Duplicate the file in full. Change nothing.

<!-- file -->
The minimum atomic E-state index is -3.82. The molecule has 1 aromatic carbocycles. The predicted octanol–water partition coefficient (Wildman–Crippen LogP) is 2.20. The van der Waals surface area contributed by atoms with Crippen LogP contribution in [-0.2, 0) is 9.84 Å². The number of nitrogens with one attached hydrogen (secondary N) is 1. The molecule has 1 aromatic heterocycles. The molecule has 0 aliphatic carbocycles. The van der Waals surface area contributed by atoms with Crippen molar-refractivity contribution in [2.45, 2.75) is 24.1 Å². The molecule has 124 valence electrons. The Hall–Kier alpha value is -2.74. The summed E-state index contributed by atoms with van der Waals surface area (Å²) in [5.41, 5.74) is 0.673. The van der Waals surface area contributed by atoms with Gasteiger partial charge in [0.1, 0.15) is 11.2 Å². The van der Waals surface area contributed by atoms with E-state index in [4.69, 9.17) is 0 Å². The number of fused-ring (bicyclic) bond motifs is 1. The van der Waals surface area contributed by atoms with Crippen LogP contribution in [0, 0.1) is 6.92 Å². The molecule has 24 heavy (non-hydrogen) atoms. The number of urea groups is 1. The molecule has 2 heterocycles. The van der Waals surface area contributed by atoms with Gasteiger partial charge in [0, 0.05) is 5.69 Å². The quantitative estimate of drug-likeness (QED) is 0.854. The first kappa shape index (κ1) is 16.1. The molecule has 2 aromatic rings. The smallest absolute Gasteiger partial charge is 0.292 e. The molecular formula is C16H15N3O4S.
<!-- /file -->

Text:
The minimum atomic E-state index is -3.82. The molecule has 1 aromatic carbocycles. The predicted octanol–water partition coefficient (Wildman–Crippen LogP) is 2.20. The van der Waals surface area contributed by atoms with Crippen LogP contribution in [-0.2, 0) is 9.84 Å². The number of nitrogens with one attached hydrogen (secondary N) is 1. The molecule has 1 aromatic heterocycles. The molecule has 0 aliphatic carbocycles. The van der Waals surface area contributed by atoms with Crippen molar-refractivity contribution in [2.45, 2.75) is 24.1 Å². The molecule has 124 valence electrons. The Hall–Kier alpha value is -2.74. The summed E-state index contributed by atoms with van der Waals surface area (Å²) in [5.41, 5.74) is 0.673. The van der Waals surface area contributed by atoms with Gasteiger partial charge in [0.1, 0.15) is 11.2 Å². The van der Waals surface area contributed by atoms with E-state index in [4.69, 9.17) is 0 Å². The number of fused-ring (bicyclic) bond motifs is 1. The van der Waals surface area contributed by atoms with Crippen LogP contribution in [0, 0.1) is 6.92 Å². The molecule has 24 heavy (non-hydrogen) atoms. The number of urea groups is 1. The molecule has 2 heterocycles. The van der Waals surface area contributed by atoms with Gasteiger partial charge in [0, 0.05) is 5.69 Å². The quantitative estimate of drug-likeness (QED) is 0.854. The first kappa shape index (κ1) is 16.1. The molecule has 2 aromatic rings. The smallest absolute Gasteiger partial charge is 0.292 e. The molecular formula is C16H15N3O4S.